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Therapeutic & ‘Medical’ Considerations

What medical conditions have weighted blankets been used to support?

Anxiety: 

For decades, hospitals and clinics have used weighted blankets to help patients suffering from anxiety, including children, as a means to effectively calm their nerves. In our increasingly anxious society, it is not uncommon for everyone to experience some level of anxiety in their daily life. As many as 40 million Americans are affected by more serious and chronic anxiety disorders, many of which require the intervention of a professional or medication. For anyone experiencing any level of anxiety, weighted blankets give the option of a natural way to help ease their symptoms.

Anxiety can strike at any time of day, which is why the flexibility and versatility of weighted blankets is so critical. While medications are necessary and invaluable for many people, weighted blankets do not require a schedule or waiting period. Any time an anxiety attack surfaces, the grounding, calming hug of the weighted blanket is never far away.

Insomnia:

One of the most popular uses of weighted blankets outside a clinical setting is reducing and easing insomnia. For those who toss and turn or wake up periodically throughout the night, a weighted blanket provides the same snug comfort that a baby feels when they are swaddled in their crib before drifting off to sleep. The firm but gentle pressure created by a weighted blanket is a signal to the brain to release various neurotransmitters, including melatonin, which is in charge of synchronizing our circadian rhythms. This means it times and regulates our sleep/wake cycles. Using a weighted blanket can help your body adopt a more regular and reliable sleeping schedule, and should ease the strain of insomnia, encouraging your body to give in to sleep. As you start to sleep more routinely and naturally, your overall health can improve greatly, and you should notice more energy in your day-to-day life.

Weighted blankets have also been shown to encourage the production of serotonin, which significantly impacts feelings of tranquility and creates a sense of peace, helping to stabilize mood and calm us down. 

Autism Spectrum Disorders, Sensory Issues, ADD/ADHD:

One of the original applications of weighted blankets was calming and soothing children with autism spectrum disorders, and they are still used today. For children experiencing sensory issues, autism spectrum disorders, and ADD/ADHD, a weighted blanket continues to be a popular, natural tool for calming the mind and relaxing the body. World renowned autism researcher Dr. Temple Grandin published a landmark 1999 study about the positive behavioral and physiological effects of deep pressure touch on children with autism. Weighted blankets provide this same deep pressure she talks about.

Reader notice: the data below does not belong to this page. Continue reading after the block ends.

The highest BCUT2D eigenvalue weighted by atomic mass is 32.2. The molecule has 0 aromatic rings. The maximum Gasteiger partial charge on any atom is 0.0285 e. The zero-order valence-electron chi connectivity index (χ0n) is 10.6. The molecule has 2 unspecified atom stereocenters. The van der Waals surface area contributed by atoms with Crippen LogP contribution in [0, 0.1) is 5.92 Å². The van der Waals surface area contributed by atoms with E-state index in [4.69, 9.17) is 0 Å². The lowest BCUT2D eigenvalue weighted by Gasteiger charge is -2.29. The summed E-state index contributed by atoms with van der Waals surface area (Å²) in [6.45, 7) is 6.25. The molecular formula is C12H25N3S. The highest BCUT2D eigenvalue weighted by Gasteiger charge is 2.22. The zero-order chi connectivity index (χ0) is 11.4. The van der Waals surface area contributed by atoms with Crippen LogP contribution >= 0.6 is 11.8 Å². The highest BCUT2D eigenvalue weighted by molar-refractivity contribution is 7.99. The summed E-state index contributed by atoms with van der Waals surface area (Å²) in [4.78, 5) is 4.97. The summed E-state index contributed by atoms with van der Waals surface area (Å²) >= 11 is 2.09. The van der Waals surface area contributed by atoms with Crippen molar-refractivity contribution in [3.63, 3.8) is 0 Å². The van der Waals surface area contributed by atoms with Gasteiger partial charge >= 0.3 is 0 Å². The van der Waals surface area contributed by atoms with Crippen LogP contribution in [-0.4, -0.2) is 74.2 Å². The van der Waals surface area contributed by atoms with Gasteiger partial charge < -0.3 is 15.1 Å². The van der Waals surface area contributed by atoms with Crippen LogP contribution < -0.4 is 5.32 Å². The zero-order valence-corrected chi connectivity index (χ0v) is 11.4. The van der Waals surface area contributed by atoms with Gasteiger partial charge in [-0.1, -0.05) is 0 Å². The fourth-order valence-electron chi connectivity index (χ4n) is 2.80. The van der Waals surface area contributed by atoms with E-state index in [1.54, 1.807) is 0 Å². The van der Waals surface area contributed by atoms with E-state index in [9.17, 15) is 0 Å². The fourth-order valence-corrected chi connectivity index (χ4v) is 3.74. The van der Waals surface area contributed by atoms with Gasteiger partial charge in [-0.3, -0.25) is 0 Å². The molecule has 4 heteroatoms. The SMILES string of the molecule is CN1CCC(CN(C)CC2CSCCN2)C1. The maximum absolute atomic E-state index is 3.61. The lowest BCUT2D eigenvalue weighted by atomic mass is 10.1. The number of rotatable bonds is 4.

Stress: 

Good old-fashioned stress from work and life can have enormous effect on our health over time. While stress is a fact of life, the amount and intensity of stress is something we can control. Adding a weighted blanket to your daily routine can help keep stress at bay and dramatically reduce stress levels when they begin to spike. The deep touch pressure calms many high-energy functions of the body, prompting a relaxed heart rate and deep breathing. Just as we would help destress a child with physical touch, we as adults can experience that same cozy feeling under the embrace of a weighted blanket.

Post-Traumatic Stress Disorder (PTSD): 

Post-traumatic stress disorder (PTSD) is most commonly associated with veterans; however, PTSD can stem from any stressful event such as a car wreck or violent assault and effects millions of people. PTSD is comprised of a cluster of issues, many of which are addressed by a weighted blanket. The feelings of security brought on by the weighted hug of the blanket, as well as the release of mood-lifting serotonin, can help soothe and calm sufferers.

Fibromyalgia:

As per the U.S. Centers for Disease Control and Prevention, fibromyalgia is a musculoskeletal disorder that can cause serious pain throughout a person's body. Emotional distress typically comes with the condition. Given the low threshold of pain for a person with fibromyalgia, sleep issues can add to the lack of emotional well-being. 

There is no cure for fibromyalgia, but doctors can help their patients manage the symptoms they suffer. That's routinely done with medications and self-management techniques that include exercising and stress management. There's another way of helping to manage fibromyalgia, and that's done naturally with a weighted blanket.

Weighted Blankets have been used by occupational therapists for years. That relaxed feeling results in the body producing serotonin, melatonin and oxytocin. These are what tell your body that it's time for a safe and restful night of sleep. 

Depression:

Depression is a debilitating mental ailment that exhibits itself in many forms. A variety of therapies are available to treat depression. Weighted blankets are not a cure, but they can be a tool to help, as part of a treatment plan formed in partnership with your doctor.

One crucial way to help combat depression is by introducing small changes in your life. Studies have shown that those sleeping with a weighted blanket at night may sleep better and experience fewer symptoms associated with depression than those sleeping without it. Weighted blankets promote relaxation by providing a deep pressure touch. The physical connection can have positive effects on the hormones controlling the nervous system, affecting both moods and depression levels.

Other recent studies have shown that 78% of people preferred weighted blankets as a useful and straightforward technique to aid with depression. Weighted blankets produce deep pressure stimulation that can help mitigate anxiety, a significant contributor to depression.